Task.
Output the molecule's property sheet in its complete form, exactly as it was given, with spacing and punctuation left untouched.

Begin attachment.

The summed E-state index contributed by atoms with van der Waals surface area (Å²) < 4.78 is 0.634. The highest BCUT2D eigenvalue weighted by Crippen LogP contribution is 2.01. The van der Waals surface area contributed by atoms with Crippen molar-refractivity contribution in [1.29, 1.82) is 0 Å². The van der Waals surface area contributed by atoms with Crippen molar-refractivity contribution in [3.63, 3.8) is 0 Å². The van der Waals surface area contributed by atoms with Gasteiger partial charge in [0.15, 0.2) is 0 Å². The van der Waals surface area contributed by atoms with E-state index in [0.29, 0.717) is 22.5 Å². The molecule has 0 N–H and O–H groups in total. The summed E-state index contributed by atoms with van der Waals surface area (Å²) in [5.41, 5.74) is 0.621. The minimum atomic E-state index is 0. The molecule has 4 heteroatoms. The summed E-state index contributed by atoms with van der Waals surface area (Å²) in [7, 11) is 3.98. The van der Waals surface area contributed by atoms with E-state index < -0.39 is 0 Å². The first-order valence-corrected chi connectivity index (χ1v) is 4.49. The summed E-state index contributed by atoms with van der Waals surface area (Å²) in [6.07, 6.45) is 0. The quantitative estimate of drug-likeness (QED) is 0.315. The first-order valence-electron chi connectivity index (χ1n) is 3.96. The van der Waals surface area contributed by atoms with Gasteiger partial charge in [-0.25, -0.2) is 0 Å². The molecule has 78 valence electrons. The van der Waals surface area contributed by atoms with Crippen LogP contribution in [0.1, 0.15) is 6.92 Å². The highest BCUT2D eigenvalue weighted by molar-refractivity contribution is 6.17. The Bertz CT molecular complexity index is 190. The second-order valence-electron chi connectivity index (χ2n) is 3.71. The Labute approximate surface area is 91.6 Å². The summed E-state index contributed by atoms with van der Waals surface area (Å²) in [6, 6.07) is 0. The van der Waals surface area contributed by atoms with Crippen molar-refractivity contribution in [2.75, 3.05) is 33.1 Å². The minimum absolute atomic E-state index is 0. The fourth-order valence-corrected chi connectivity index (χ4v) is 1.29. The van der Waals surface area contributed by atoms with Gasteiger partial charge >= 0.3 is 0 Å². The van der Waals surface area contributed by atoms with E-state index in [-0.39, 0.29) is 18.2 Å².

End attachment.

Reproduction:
The summed E-state index contributed by atoms with van der Waals surface area (Å²) < 4.78 is 0.634. The highest BCUT2D eigenvalue weighted by Crippen LogP contribution is 2.01. The van der Waals surface area contributed by atoms with Crippen molar-refractivity contribution in [1.29, 1.82) is 0 Å². The van der Waals surface area contributed by atoms with Crippen molar-refractivity contribution in [3.63, 3.8) is 0 Å². The van der Waals surface area contributed by atoms with Gasteiger partial charge in [0.15, 0.2) is 0 Å². The van der Waals surface area contributed by atoms with E-state index in [0.29, 0.717) is 22.5 Å². The molecule has 0 N–H and O–H groups in total. The summed E-state index contributed by atoms with van der Waals surface area (Å²) in [5.41, 5.74) is 0.621. The minimum atomic E-state index is 0. The molecule has 4 heteroatoms. The summed E-state index contributed by atoms with van der Waals surface area (Å²) in [7, 11) is 3.98. The van der Waals surface area contributed by atoms with E-state index < -0.39 is 0 Å². The first-order valence-corrected chi connectivity index (χ1v) is 4.49. The summed E-state index contributed by atoms with van der Waals surface area (Å²) in [6.07, 6.45) is 0. The quantitative estimate of drug-likeness (QED) is 0.315. The first-order valence-electron chi connectivity index (χ1n) is 3.96. The van der Waals surface area contributed by atoms with Gasteiger partial charge in [-0.25, -0.2) is 0 Å². The molecule has 78 valence electrons. The van der Waals surface area contributed by atoms with Crippen LogP contribution in [0.1, 0.15) is 6.92 Å². The highest BCUT2D eigenvalue weighted by molar-refractivity contribution is 6.17. The Bertz CT molecular complexity index is 190. The second-order valence-electron chi connectivity index (χ2n) is 3.71. The Labute approximate surface area is 91.6 Å². The summed E-state index contributed by atoms with van der Waals surface area (Å²) in [6, 6.07) is 0. The van der Waals surface area contributed by atoms with Crippen molar-refractivity contribution in [2.75, 3.05) is 33.1 Å². The minimum absolute atomic E-state index is 0. The fourth-order valence-corrected chi connectivity index (χ4v) is 1.29. The van der Waals surface area contributed by atoms with Gasteiger partial charge >= 0.3 is 0 Å². The van der Waals surface area contributed by atoms with E-state index in [-0.39, 0.29) is 18.2 Å².